An NLM-funded project run by Dr. Quynh Nguyen (https://reporter.nih.gov/search/e3Zubm02PEaaHvBWFQWYXg/project-details/10217256) at the University of Maryland leveraged Google Street Maps to better understand the community, characterize the built environment, and look at the relationship between the built environment, the natural environment, and health outcomes.
5.Supporting trans-NIH projects
NLM is vital in supporting projects across the entire NIH, including the NIH Common Fund’s Bridge to Artificial Intelligence (Bridge2AI) (https://commonfund.nih.gov/bridge2ai) program. The goal of Bridge2AI is to generate new flagship biomedical and behavioral data sets that are ethically sourced, trustworthy, well defined, and accessible. The program has contributed about $125 million into national research to develop software and standards that unify data attributes across multiple data sources and across data types. Teams are creating automated tools to accelerate the creation data in accordance with the FAIR Data Principles, a set of guidelines that ensure that data is both Findable, Accessible, Interoperable, and Reusable and ethically sourced.
When running AI on data generated in studies involving volunteer participants, it is critical not to exploit those individuals’ rights to their privacy. A project just released in summer 2021, referred to as the Artificial Intelligence/Machine Learning Consortium to Advance Health Equity and Researcher Diversity (AIM-AHEAD) (https://datascience.nih.gov/artificial-intelligence/aim-ahead) project, helps investigators build partnerships around the country to leverage data science, clinical research, and community engagement to specifically address the challenges of health disparities. Researchers are looking to detect and improve health equities by providing and recommending more appropriate systems for scientific discovery. The AIM-AHEAD program will create the infrastructure to support interoperability at scale, which in turn will facilitate that standards are applied in a uniform fashion to research and clinical data across the country.
The goal of the NIH Common Fund’s Harnessing Data Science for Health Discovery and Innovation in Africa (DS-I Africa) (https://commonfund.nih.gov/africadata) program is to harness data science for health discovery and innovation in Africa by leveraging technologies and existing investments in the sub-Saharan African region. These technologies and investments would develop solutions to the country’s most pressing medical and public health problems by including the expertise of academic, government, and private sector partners. This program is valued at $75 million and has made a total of nineteen awards. A data coordinating center and open data science platform at the University of Cape Town fosters in-country data science to rapidly return discoveries to the community. Additionally, this program is learning more about languages used across this diverse continent and how to build structures to make these data sets fair and accessible while also preserving their original meanings.
6.NLM is a trusted provider of literature and data products and services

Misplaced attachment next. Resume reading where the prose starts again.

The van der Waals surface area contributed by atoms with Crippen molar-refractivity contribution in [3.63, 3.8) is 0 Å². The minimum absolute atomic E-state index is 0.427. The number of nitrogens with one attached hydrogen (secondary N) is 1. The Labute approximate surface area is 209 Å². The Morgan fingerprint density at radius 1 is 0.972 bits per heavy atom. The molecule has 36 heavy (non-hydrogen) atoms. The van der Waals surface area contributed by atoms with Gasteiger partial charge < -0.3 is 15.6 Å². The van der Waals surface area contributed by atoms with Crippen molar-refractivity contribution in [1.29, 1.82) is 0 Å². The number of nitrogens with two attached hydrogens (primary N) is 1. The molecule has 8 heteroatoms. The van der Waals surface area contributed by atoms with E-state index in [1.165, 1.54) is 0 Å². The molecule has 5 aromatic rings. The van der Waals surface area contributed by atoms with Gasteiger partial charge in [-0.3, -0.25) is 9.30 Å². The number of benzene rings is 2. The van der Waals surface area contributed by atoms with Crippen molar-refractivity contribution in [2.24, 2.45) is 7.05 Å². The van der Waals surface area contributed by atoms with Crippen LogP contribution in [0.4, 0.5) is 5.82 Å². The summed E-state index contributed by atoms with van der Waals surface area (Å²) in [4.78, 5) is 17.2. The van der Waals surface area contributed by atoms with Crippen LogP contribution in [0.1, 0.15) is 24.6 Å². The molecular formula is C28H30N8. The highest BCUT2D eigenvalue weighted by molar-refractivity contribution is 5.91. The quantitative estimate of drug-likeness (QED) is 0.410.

ClinicalTrials.gov (https://clinicaltrials.gov), NLM’s repository of registered clinical trials and results, hosts more than four hundred thousand research studies and the results of over fifty thousand studies. Many of these never make it to publication, and including these results in its repository allows NLM to foster the public accountability and engender public trust in science by directly providing research results. PubMed and PMC are NLM’s literature repositories that respectively provide access to bibliographic citations and full-text articles. Currently, there are 30 million citations in PubMed and more than 7 million full-text articles in PMC. NLM’s genomic resources include dbGaP (https://www.ncbi.nlm.nih.gov/gap/), the database of Genotypes and Phenotypes, which brings together specialized studies for researchers to examine the relationship between genes (genotype information) and physical characteristics (phenotypes). NLM resources such as GenBank (https://www.ncbi.nlm.nih.gov/genbank/) support fully-computed annotated gene sequences, and the Sequence Read Archive (SRA) (https://www.ncbi.nlm.nih.gov/sra/) holds over thirty petabytes of original raw genomic sequences and make them available for studies. NLM had the first SARS-CoV-2 sequence available in its GenBank repository within a month of the first documented case of COVID-19. NLM is working to be as responsive to its users as possible and to make information more discoverable and accessible.
Currently, NLM is creating the Comparative Genomics Resource (https://www.ncbi.nlm.nih.gov/comparative-genomics-resource/) to support comparative analyses of sequenced eukaryotic research organisms. In the past, a specific genomic resource was created for every single different model organism from rats to zebrafish. Contemporary science is best supported when it is possible to traverse the genetic structures of these different organisms. NLM is looking to build pathways both between and within organisms and developing ways to make this genomic data accessible. Not only is NLM creating a robust interconnected system by using modern commercial cloud technologies and open data, but it is also breaking down silos to accelerate the generation, analysis, and sharing of data by fundamentally applying standards that make this genomic data fair and accessible.